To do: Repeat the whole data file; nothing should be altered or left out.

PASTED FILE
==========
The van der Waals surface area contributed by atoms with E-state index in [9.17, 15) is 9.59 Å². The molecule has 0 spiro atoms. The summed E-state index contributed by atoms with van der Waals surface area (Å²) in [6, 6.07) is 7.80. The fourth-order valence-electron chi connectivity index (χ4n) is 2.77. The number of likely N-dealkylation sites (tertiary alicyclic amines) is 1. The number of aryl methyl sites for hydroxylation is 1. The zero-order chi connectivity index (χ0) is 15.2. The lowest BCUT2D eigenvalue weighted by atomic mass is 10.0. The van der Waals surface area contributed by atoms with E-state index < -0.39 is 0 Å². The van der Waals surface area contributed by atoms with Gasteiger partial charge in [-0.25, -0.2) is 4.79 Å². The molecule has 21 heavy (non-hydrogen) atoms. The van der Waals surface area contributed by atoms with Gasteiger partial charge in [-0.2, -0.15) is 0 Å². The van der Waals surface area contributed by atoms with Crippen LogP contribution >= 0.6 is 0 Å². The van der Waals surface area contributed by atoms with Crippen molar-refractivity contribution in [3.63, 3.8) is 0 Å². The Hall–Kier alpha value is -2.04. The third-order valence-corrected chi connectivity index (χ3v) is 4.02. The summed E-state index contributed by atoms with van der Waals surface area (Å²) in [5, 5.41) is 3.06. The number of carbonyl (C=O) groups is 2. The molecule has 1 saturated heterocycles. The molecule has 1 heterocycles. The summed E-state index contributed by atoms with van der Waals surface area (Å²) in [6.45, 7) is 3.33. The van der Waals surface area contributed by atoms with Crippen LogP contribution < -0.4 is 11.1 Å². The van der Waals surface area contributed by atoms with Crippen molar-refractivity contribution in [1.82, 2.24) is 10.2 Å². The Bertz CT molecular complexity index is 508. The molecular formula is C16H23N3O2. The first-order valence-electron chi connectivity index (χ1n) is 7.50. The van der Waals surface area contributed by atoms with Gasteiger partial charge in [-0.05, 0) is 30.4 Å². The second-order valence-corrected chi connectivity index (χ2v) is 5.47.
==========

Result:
The van der Waals surface area contributed by atoms with E-state index in [9.17, 15) is 9.59 Å². The molecule has 0 spiro atoms. The summed E-state index contributed by atoms with van der Waals surface area (Å²) in [6, 6.07) is 7.80. The fourth-order valence-electron chi connectivity index (χ4n) is 2.77. The number of likely N-dealkylation sites (tertiary alicyclic amines) is 1. The number of aryl methyl sites for hydroxylation is 1. The zero-order chi connectivity index (χ0) is 15.2. The lowest BCUT2D eigenvalue weighted by atomic mass is 10.0. The van der Waals surface area contributed by atoms with E-state index < -0.39 is 0 Å². The van der Waals surface area contributed by atoms with Gasteiger partial charge in [-0.25, -0.2) is 4.79 Å². The molecule has 21 heavy (non-hydrogen) atoms. The van der Waals surface area contributed by atoms with Gasteiger partial charge in [-0.2, -0.15) is 0 Å². The van der Waals surface area contributed by atoms with Crippen LogP contribution >= 0.6 is 0 Å². The van der Waals surface area contributed by atoms with Crippen molar-refractivity contribution in [3.63, 3.8) is 0 Å². The Hall–Kier alpha value is -2.04. The third-order valence-corrected chi connectivity index (χ3v) is 4.02. The summed E-state index contributed by atoms with van der Waals surface area (Å²) in [5, 5.41) is 3.06. The number of carbonyl (C=O) groups is 2. The molecule has 1 saturated heterocycles. The molecule has 1 heterocycles. The summed E-state index contributed by atoms with van der Waals surface area (Å²) in [6.45, 7) is 3.33. The van der Waals surface area contributed by atoms with Crippen LogP contribution < -0.4 is 11.1 Å². The van der Waals surface area contributed by atoms with Crippen molar-refractivity contribution in [1.82, 2.24) is 10.2 Å². The Bertz CT molecular complexity index is 508. The molecular formula is C16H23N3O2. The first-order valence-electron chi connectivity index (χ1n) is 7.50. The van der Waals surface area contributed by atoms with Gasteiger partial charge in [-0.05, 0) is 30.4 Å². The second-order valence-corrected chi connectivity index (χ2v) is 5.47.